Let’s Encrypt wildcard certificates with Certbot on Nginx

Introduction

In March of 2018, Let’s Encrypt (the free Certificate Authority) announced they added support for wildcard certificates through the upgraded ACMEv2 protocol. I’ve been hosting most of my services on subdirectories (e.g., loganmarchione.com/rss) but have been wanting to move them to subdomains (e.g., rss.loganmarchione.com), and thought this was the perfect chance to do just that.

What are wildcard certificates?

Wildcard certificates cover any subdomain of a specific domain. For example, I own loganmarchione.com. Because of this, I can create services as subdomains of that domain. For example:

www.loganmarchione.com
rss.loganmarchione.com
mail.loganmarchione.com

Using traditional certificates, I would need to request a certificate with one subject name and three subject alternative names. However, if I ever added another subdomain, I would need to re-request my certificate with the added domain.

By contrast, using wildcard certificates, I can request one certificate that is valid for loganmarchione.com and *.loganmarchione.com. Then, I can add any subdomain (e.g., testweb.loganmarchione.com or files.loganmarchione.com), and my single certificate will cover it.

How are wildcard certificates requested?

This is going to very quickly go down a rabbit-hole, since there are a lot of moving parts to keep track of.

ACME

First, we need to understand what ACME is and why it is important. The Automated Certificate Management Environment (ACME) protocol was created by the Internet Security Research Group (ISRG) back in 2016. In the past, when you wanted to create a SSL certificate for you website, you had to perform a long list of manual steps:

  • on the server, create a public/private keypair
  • on the server, create a certificate signing request (CSR), including information like the domain name, business name, country/city/state, etc…
  • on the server, sign the CSR with your keys
  • submit the CSR to the Certificate Authority (CA)
  • the CA will sign the CSR and return a certificate (you typically paid at least $99 for this)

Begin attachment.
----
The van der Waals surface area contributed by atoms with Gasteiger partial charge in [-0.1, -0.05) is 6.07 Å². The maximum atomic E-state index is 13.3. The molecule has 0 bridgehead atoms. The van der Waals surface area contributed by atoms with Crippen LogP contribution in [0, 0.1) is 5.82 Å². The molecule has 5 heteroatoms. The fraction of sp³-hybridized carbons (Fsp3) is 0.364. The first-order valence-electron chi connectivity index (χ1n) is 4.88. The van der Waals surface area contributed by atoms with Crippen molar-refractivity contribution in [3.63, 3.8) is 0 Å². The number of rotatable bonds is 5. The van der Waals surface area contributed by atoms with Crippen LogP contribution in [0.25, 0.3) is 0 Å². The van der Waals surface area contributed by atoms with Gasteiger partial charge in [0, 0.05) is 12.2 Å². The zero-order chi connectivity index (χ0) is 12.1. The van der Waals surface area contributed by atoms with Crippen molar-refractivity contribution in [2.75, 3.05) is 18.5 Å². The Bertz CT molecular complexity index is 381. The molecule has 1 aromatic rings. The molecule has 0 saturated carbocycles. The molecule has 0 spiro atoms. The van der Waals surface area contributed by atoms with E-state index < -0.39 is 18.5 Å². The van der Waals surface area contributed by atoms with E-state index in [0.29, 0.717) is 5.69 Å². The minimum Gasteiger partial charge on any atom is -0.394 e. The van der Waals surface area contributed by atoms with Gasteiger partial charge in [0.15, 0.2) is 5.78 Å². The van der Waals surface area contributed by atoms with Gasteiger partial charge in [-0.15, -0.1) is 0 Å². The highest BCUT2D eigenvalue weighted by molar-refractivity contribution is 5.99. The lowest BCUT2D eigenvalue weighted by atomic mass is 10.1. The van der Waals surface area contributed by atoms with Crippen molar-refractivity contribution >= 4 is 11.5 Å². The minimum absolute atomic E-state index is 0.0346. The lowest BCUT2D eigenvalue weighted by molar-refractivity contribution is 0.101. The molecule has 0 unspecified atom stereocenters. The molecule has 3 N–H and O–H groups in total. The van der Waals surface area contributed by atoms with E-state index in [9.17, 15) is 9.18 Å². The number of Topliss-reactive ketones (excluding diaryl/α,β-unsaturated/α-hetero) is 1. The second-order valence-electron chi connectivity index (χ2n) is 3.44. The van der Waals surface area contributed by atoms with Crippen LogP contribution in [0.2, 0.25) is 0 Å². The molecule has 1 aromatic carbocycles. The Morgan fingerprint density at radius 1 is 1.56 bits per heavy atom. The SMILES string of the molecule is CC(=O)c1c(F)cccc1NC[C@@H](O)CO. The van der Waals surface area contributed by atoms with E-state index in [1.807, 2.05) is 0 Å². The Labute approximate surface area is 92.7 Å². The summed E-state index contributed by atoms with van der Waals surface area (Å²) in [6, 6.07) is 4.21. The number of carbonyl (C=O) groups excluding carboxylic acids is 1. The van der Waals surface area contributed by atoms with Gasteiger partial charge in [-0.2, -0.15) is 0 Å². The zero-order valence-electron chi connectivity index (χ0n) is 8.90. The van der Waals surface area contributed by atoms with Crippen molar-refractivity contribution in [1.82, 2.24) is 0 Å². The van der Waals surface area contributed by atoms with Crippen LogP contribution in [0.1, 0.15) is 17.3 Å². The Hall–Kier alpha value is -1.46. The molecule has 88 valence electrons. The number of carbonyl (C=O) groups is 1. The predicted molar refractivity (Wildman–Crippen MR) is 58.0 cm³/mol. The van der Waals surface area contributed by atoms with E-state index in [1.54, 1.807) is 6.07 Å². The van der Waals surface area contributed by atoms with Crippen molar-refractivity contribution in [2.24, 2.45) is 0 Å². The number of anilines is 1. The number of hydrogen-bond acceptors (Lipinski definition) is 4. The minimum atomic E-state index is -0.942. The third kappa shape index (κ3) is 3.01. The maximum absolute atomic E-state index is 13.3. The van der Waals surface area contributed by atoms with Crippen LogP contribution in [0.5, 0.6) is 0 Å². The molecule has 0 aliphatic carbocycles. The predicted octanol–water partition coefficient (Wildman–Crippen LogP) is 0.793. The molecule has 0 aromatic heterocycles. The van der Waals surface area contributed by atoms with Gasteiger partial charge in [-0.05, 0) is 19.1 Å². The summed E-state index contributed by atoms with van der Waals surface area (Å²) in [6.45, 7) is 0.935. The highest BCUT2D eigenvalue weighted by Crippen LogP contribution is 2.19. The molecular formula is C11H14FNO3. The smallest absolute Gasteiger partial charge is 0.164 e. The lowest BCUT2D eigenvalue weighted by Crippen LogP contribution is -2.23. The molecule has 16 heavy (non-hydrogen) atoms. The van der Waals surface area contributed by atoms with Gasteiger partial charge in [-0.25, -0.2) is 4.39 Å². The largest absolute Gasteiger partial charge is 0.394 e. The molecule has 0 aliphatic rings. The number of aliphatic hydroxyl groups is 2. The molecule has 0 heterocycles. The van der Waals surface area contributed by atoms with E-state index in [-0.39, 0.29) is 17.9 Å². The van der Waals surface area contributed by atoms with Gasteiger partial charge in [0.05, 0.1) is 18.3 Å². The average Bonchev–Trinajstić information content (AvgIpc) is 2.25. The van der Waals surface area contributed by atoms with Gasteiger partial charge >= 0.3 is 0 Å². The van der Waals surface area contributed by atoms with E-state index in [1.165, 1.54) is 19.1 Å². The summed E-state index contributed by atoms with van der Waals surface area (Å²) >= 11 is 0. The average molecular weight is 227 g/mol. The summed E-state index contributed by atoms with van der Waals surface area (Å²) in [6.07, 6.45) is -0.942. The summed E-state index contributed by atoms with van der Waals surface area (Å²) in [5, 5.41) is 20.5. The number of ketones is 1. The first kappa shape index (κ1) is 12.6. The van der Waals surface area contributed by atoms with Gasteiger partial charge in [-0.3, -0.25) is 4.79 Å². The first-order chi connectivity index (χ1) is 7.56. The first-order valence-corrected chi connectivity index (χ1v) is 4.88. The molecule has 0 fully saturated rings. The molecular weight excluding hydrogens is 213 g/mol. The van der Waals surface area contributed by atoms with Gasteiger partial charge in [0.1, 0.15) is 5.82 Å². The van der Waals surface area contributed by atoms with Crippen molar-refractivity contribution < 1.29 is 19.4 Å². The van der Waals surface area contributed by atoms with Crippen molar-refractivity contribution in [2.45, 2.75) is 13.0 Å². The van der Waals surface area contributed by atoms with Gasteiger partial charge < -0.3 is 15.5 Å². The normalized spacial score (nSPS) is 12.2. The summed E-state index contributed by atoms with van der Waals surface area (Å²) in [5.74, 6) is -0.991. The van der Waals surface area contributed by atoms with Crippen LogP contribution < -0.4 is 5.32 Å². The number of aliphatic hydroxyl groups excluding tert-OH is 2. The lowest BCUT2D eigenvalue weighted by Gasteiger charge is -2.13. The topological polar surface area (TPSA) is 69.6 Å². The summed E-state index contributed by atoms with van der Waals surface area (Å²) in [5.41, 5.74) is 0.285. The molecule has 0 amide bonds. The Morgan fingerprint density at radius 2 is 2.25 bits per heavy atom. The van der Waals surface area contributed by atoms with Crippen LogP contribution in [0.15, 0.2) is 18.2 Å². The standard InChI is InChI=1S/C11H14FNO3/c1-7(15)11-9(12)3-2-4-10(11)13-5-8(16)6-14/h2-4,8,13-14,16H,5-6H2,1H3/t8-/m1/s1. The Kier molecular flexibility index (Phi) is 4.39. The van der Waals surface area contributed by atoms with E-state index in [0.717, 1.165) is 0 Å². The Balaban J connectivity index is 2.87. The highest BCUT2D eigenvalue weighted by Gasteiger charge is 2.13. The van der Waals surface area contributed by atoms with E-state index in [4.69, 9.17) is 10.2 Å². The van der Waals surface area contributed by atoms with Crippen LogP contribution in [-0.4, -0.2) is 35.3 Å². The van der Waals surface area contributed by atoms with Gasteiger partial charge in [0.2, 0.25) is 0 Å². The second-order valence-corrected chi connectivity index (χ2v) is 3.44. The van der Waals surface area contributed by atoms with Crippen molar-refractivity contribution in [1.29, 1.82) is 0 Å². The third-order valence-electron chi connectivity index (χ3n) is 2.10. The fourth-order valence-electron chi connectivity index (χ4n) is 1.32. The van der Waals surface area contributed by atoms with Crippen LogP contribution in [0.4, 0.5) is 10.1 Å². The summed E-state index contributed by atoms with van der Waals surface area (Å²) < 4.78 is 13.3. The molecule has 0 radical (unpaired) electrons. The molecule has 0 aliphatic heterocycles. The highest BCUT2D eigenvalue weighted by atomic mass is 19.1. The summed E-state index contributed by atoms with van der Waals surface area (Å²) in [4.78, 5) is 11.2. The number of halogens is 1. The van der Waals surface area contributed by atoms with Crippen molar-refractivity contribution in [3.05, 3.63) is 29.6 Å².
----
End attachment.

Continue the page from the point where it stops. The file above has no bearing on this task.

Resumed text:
• move the certificate to the server
  • on the server, update your webserver config file to point to the new certificate

ACME automates almost 100% of this process. You simply need to download a client that is ACME-compatible, and run one command that will perform all of the functions above.

Let’s Encrypt

An automated protocol is pretty useless without a CA willing to provide certificates via that protocol. To parallel the launch of ACME, the ISRG, the Electronic Frontier Foundation (EFF), Mozilla, and other, created Let’s Encrypt. Let’s Encrypt is CA that issues free certificates using the ACME protocol. Not only are the certificates free, but Let’s Encrypt is a very transparent organization, and they try to use open source software wherever possible.

At the time of this writing, Let’s Encrypt has issued 50+ million active certificates, which means almost 75% of internet page loads are over HTTPS now (according to Firefox telemetry).

ACME clients

Because ACME is an open protocol, anyone can write a client for ACME. The most popular, by far, is Certbot, which was created by the EFF. Certbot runs on the most platforms, and has the most features, including ACMEv2 support. Most guides will recommend using Certbot, which I do as well.

DNS providers

At the time of this writing, Certbot only supports a handful of DNS providers, listed here. I chose to use NS1.com. They offer a free tier with reasonably priced paid tiers, as well as a variety of record types. In the past, I’ve talked about Hurricane Electric and how much I like their service, but unfortunately, they don’t yet offer an API that Certbot can use.

DNS setup

Create DNS entries

You can’t create a wildcard certificate if you don’t have a wildcard subdomain. I created the wildcard subdomain *.loganmarchione.com in NS1’s portal.

Create API key

Next, I created an API key for NS1. This will allow Certbot to add/remove DNS entries without needing my NS1 username/password. I won’t cover that here, but it’s very simple if you follow their guide and give permissions to the API as shown below.

Install Certbot on Nginx